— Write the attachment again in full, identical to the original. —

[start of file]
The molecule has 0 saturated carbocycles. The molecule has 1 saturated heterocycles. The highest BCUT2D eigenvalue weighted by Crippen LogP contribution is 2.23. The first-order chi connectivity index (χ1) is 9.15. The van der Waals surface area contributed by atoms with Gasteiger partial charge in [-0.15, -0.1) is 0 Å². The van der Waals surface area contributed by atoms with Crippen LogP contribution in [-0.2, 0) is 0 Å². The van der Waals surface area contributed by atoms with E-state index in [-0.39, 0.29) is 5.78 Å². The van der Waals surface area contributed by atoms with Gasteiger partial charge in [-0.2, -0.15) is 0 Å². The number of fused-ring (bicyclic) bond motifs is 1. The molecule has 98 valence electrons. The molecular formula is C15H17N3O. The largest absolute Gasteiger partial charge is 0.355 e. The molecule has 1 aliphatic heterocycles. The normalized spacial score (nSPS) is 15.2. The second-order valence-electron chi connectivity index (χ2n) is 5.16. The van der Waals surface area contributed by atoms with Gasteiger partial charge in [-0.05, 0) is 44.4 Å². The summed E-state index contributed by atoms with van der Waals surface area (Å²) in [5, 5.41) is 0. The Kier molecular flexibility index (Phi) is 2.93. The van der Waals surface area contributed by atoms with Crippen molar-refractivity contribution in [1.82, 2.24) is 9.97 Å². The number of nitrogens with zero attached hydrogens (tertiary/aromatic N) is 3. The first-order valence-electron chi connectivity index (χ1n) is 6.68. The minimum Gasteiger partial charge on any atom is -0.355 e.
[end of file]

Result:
The molecule has 0 saturated carbocycles. The molecule has 1 saturated heterocycles. The highest BCUT2D eigenvalue weighted by Crippen LogP contribution is 2.23. The first-order chi connectivity index (χ1) is 9.15. The van der Waals surface area contributed by atoms with Gasteiger partial charge in [-0.15, -0.1) is 0 Å². The van der Waals surface area contributed by atoms with Crippen LogP contribution in [-0.2, 0) is 0 Å². The van der Waals surface area contributed by atoms with E-state index in [-0.39, 0.29) is 5.78 Å². The van der Waals surface area contributed by atoms with Gasteiger partial charge in [-0.2, -0.15) is 0 Å². The number of fused-ring (bicyclic) bond motifs is 1. The molecule has 98 valence electrons. The molecular formula is C15H17N3O. The largest absolute Gasteiger partial charge is 0.355 e. The molecule has 1 aliphatic heterocycles. The normalized spacial score (nSPS) is 15.2. The second-order valence-electron chi connectivity index (χ2n) is 5.16. The van der Waals surface area contributed by atoms with Gasteiger partial charge in [-0.05, 0) is 44.4 Å². The summed E-state index contributed by atoms with van der Waals surface area (Å²) in [5, 5.41) is 0. The Kier molecular flexibility index (Phi) is 2.93. The van der Waals surface area contributed by atoms with Crippen molar-refractivity contribution in [1.82, 2.24) is 9.97 Å². The number of nitrogens with zero attached hydrogens (tertiary/aromatic N) is 3. The first-order valence-electron chi connectivity index (χ1n) is 6.68. The minimum Gasteiger partial charge on any atom is -0.355 e.